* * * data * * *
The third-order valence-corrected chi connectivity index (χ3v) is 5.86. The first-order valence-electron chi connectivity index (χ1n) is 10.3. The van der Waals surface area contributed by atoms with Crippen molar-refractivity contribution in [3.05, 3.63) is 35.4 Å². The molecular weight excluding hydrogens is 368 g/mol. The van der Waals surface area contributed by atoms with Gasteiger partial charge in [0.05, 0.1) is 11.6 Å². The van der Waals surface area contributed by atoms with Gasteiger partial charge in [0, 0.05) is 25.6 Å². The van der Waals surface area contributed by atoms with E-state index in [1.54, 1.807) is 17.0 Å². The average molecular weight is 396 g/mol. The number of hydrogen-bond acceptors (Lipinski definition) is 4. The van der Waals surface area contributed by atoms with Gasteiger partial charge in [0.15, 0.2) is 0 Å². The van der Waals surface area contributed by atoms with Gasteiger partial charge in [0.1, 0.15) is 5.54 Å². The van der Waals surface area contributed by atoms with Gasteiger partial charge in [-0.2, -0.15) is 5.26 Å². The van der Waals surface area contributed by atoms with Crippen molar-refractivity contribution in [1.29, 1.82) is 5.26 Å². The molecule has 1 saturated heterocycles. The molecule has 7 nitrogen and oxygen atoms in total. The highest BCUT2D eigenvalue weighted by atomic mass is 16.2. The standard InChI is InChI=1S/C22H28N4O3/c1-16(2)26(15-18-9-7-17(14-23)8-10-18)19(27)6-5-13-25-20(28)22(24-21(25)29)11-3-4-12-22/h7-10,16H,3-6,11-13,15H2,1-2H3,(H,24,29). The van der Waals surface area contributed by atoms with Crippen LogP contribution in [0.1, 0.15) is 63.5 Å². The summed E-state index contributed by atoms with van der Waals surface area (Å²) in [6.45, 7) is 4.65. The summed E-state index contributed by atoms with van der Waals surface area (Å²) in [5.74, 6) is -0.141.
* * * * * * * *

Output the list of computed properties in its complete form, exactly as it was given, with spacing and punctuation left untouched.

The third-order valence-corrected chi connectivity index (χ3v) is 5.86. The first-order valence-electron chi connectivity index (χ1n) is 10.3. The van der Waals surface area contributed by atoms with Crippen molar-refractivity contribution in [3.05, 3.63) is 35.4 Å². The molecular weight excluding hydrogens is 368 g/mol. The van der Waals surface area contributed by atoms with Gasteiger partial charge in [0.05, 0.1) is 11.6 Å². The van der Waals surface area contributed by atoms with Gasteiger partial charge in [0, 0.05) is 25.6 Å². The van der Waals surface area contributed by atoms with E-state index in [1.54, 1.807) is 17.0 Å². The average molecular weight is 396 g/mol. The number of hydrogen-bond acceptors (Lipinski definition) is 4. The van der Waals surface area contributed by atoms with Gasteiger partial charge in [0.15, 0.2) is 0 Å². The van der Waals surface area contributed by atoms with Gasteiger partial charge in [0.1, 0.15) is 5.54 Å². The van der Waals surface area contributed by atoms with Gasteiger partial charge in [-0.2, -0.15) is 5.26 Å². The van der Waals surface area contributed by atoms with Crippen molar-refractivity contribution in [1.29, 1.82) is 5.26 Å². The molecule has 1 saturated heterocycles. The molecule has 7 nitrogen and oxygen atoms in total. The highest BCUT2D eigenvalue weighted by atomic mass is 16.2. The standard InChI is InChI=1S/C22H28N4O3/c1-16(2)26(15-18-9-7-17(14-23)8-10-18)19(27)6-5-13-25-20(28)22(24-21(25)29)11-3-4-12-22/h7-10,16H,3-6,11-13,15H2,1-2H3,(H,24,29). The van der Waals surface area contributed by atoms with Crippen LogP contribution in [0.1, 0.15) is 63.5 Å². The summed E-state index contributed by atoms with van der Waals surface area (Å²) in [6.45, 7) is 4.65. The summed E-state index contributed by atoms with van der Waals surface area (Å²) in [5.74, 6) is -0.141.